Editor’s Note: Due to the nature of the research being incomplete with data, we have identified this as an example of bad science. What would have made this better science is if the original researchers could have isolated the “problems with emotions” to specifically the weather without any other militating factors.
Mental health challenges arise due to a number of reasons, but one that may not immediately come to mind is climate change. According to a new study, it is very possible that global warming may eventually play a role in the mental health of individuals struggling to survive on our dwindling planet.
For the study, researchers looked through a decade’s worth of data from the U.S. Centers for Disease Control and Prevention’s Behavioral Risk Factor Surveillance System, which asked two million people to self-assess their state of mental well-being. The data was collected between 2002 and 2012.
Researchers reportedly noticed an increase of “problems with emotions” during 30 day periods that had temperatures averaging over 86 degrees Fahrenheit. People with low income and women were 60 percent more likely to have emotions tied to weather than those with a higher income and men, respectively, according to the study (Magness, 2018).
The report also discovered that a 1.8-degree Fahrenheit increase tends to cause a two percent increase in mental health problems overall.
“Our paper — when coupled with evidence that climate change may impact everyday human moods to severe outcomes like suicide — provides further evidence that exposure to heat, on average, worsens mental health outcomes,” said Nick Obradovich, research scientist at the MIT Media Lab and co-author of the new study.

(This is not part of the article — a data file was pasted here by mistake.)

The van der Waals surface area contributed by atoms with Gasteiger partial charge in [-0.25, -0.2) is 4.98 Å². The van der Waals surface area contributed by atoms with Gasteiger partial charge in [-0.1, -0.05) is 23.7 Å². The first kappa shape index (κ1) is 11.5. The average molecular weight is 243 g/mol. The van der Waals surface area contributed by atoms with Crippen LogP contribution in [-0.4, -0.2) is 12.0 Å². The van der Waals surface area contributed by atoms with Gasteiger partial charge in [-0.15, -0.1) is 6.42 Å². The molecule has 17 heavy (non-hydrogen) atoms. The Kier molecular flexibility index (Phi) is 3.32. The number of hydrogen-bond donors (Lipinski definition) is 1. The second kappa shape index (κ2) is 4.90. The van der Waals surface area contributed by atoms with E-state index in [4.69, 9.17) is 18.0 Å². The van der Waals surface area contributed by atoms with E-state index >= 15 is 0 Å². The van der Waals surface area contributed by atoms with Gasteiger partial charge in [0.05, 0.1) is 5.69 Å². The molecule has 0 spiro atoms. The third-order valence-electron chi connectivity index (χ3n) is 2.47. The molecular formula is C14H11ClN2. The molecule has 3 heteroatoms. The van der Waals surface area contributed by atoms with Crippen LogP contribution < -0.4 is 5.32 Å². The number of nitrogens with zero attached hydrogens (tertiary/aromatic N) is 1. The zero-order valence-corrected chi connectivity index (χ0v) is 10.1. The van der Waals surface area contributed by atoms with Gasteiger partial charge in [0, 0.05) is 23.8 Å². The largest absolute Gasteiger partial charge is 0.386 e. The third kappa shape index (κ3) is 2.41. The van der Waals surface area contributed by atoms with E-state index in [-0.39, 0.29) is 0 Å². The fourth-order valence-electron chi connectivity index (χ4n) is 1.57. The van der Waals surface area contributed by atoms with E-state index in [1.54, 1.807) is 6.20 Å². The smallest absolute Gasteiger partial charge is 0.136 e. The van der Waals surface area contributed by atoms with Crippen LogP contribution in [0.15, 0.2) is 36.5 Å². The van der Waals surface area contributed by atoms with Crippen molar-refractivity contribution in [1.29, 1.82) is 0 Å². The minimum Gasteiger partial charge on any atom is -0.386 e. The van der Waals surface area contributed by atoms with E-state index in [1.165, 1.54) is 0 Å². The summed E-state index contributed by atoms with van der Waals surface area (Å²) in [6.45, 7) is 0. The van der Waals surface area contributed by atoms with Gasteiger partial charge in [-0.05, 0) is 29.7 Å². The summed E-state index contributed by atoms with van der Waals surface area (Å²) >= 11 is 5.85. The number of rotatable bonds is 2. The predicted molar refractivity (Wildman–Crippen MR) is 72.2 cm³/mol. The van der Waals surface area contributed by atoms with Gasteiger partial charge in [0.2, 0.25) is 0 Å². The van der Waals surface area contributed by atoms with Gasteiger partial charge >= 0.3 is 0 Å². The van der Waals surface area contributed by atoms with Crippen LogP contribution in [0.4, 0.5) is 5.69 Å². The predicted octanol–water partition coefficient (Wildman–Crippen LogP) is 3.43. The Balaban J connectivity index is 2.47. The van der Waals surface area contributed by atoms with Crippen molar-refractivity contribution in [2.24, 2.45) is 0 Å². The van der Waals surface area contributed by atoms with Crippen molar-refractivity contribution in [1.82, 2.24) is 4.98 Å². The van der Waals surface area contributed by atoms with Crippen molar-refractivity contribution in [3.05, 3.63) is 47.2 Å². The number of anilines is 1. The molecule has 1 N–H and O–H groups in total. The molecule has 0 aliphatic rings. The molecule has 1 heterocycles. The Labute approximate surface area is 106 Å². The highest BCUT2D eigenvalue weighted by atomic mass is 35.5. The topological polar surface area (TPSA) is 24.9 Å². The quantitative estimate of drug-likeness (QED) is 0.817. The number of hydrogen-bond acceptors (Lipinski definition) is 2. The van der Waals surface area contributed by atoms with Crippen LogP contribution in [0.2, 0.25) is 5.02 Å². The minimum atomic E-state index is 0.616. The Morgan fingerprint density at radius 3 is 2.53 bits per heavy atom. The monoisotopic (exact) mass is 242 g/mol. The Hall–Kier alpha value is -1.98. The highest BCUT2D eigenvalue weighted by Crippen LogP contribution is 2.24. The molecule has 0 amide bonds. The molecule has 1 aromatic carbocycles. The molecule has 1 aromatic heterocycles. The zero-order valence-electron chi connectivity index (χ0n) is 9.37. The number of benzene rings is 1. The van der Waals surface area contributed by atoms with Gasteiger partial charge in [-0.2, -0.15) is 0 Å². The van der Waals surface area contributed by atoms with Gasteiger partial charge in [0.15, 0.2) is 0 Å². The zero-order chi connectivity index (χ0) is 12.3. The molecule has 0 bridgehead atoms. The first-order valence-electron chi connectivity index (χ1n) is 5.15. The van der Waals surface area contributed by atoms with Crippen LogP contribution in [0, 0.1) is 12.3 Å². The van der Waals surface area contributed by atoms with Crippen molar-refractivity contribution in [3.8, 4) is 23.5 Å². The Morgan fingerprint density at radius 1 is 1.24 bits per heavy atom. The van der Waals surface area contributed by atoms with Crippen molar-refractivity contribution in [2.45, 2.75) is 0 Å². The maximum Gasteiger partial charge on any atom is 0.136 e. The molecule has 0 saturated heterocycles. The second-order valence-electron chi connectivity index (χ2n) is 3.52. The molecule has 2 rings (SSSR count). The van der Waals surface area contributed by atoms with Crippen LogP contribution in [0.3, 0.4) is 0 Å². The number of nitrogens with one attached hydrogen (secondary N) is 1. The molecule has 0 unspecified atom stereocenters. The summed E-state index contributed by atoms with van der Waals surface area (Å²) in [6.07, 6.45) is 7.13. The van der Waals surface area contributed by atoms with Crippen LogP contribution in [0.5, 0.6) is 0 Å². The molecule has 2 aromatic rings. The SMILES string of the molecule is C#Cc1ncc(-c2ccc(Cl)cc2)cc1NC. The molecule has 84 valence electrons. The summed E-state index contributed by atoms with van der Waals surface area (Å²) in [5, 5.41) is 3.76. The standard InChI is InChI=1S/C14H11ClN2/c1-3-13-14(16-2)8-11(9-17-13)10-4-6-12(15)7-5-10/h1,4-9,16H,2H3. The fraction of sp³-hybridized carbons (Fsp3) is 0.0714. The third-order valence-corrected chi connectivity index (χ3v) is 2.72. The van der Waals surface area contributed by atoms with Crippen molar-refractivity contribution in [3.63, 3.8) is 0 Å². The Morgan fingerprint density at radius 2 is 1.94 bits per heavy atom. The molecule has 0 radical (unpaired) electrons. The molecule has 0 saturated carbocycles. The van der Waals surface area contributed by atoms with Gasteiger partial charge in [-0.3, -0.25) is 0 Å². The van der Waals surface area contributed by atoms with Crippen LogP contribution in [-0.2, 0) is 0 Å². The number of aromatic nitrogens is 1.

The study also used climate change models to predict anywhere between 9,000 and 40,000 suicides caused by global warming by the year 2050 if nothing is done to stop rising temperatures.
Obradovich goes on to say that while this data is relatively compelling he is still unsure of why mood appears to be directly altered by the weather.
“It could be via the impacts of heat on sleep, on daily mood, on physical activity rates, on heat-related illness, on cognitive performance, or any complex combination of the above,” he said. “Unfortunately, these processes are so complex that we can’t easily identify precisely which mechanism is driving our results.”
So what can be done about climate change in its entirety?
It’s up to policymakers globally to make a significant dent in the impact of climate change at its current pace. However, there are small steps individuals can take to reduce their own carbon footprint, such as going meatless at least once a week, recycling, and commuting by foot or bike, as opposed to motor vehicle, whenever possible.
Magness, Josh. “‘Catastrophic’ mental health changes tied to climate change, study says. What we know.” Miami Herald. Retrieved October 10, 2018, from